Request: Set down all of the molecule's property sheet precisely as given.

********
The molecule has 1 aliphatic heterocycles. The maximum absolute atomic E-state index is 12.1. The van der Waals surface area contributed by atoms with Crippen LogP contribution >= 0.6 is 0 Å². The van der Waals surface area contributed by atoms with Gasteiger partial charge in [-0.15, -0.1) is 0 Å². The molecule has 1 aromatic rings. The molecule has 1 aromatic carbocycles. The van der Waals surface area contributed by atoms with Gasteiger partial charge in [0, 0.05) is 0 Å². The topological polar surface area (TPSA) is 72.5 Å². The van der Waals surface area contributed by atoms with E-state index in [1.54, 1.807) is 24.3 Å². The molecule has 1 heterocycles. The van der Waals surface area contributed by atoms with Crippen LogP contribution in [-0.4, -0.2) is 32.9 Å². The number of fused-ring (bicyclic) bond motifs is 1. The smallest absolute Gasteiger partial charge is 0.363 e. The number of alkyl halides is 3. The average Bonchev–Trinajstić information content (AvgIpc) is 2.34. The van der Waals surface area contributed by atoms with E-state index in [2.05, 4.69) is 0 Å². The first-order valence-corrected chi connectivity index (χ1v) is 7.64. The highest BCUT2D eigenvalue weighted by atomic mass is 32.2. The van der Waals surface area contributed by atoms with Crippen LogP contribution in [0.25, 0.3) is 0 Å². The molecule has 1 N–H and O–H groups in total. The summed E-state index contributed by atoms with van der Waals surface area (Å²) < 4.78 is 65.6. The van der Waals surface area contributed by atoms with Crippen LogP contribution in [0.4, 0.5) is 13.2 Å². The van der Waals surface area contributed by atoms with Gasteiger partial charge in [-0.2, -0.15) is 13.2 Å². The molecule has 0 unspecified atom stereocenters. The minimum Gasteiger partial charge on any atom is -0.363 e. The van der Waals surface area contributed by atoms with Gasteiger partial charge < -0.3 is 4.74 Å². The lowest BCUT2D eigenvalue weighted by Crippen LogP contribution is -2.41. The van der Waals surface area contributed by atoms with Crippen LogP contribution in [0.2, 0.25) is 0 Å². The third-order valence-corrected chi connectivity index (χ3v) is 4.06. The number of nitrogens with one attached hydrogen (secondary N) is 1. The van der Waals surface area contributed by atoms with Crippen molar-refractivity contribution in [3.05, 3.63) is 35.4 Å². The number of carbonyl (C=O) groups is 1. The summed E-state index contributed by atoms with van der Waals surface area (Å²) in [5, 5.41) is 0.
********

The molecule has 1 aliphatic heterocycles. The maximum absolute atomic E-state index is 12.1. The van der Waals surface area contributed by atoms with Crippen LogP contribution >= 0.6 is 0 Å². The van der Waals surface area contributed by atoms with Gasteiger partial charge in [-0.15, -0.1) is 0 Å². The molecule has 1 aromatic rings. The molecule has 1 aromatic carbocycles. The van der Waals surface area contributed by atoms with Gasteiger partial charge in [0, 0.05) is 0 Å². The topological polar surface area (TPSA) is 72.5 Å². The van der Waals surface area contributed by atoms with E-state index in [1.54, 1.807) is 24.3 Å². The molecule has 1 heterocycles. The van der Waals surface area contributed by atoms with Crippen LogP contribution in [-0.4, -0.2) is 32.9 Å². The number of fused-ring (bicyclic) bond motifs is 1. The smallest absolute Gasteiger partial charge is 0.363 e. The number of alkyl halides is 3. The average Bonchev–Trinajstić information content (AvgIpc) is 2.34. The van der Waals surface area contributed by atoms with E-state index in [2.05, 4.69) is 0 Å². The first-order valence-corrected chi connectivity index (χ1v) is 7.64. The highest BCUT2D eigenvalue weighted by atomic mass is 32.2. The van der Waals surface area contributed by atoms with Crippen LogP contribution in [0.25, 0.3) is 0 Å². The molecule has 1 N–H and O–H groups in total. The summed E-state index contributed by atoms with van der Waals surface area (Å²) < 4.78 is 65.6. The van der Waals surface area contributed by atoms with Crippen LogP contribution in [0.4, 0.5) is 13.2 Å². The van der Waals surface area contributed by atoms with Gasteiger partial charge in [-0.2, -0.15) is 13.2 Å². The molecule has 0 unspecified atom stereocenters. The minimum Gasteiger partial charge on any atom is -0.363 e. The van der Waals surface area contributed by atoms with Gasteiger partial charge < -0.3 is 4.74 Å². The lowest BCUT2D eigenvalue weighted by Crippen LogP contribution is -2.41. The van der Waals surface area contributed by atoms with Crippen LogP contribution in [0.2, 0.25) is 0 Å². The third-order valence-corrected chi connectivity index (χ3v) is 4.06. The number of nitrogens with one attached hydrogen (secondary N) is 1. The van der Waals surface area contributed by atoms with Crippen molar-refractivity contribution in [3.05, 3.63) is 35.4 Å². The number of carbonyl (C=O) groups is 1. The summed E-state index contributed by atoms with van der Waals surface area (Å²) in [5, 5.41) is 0.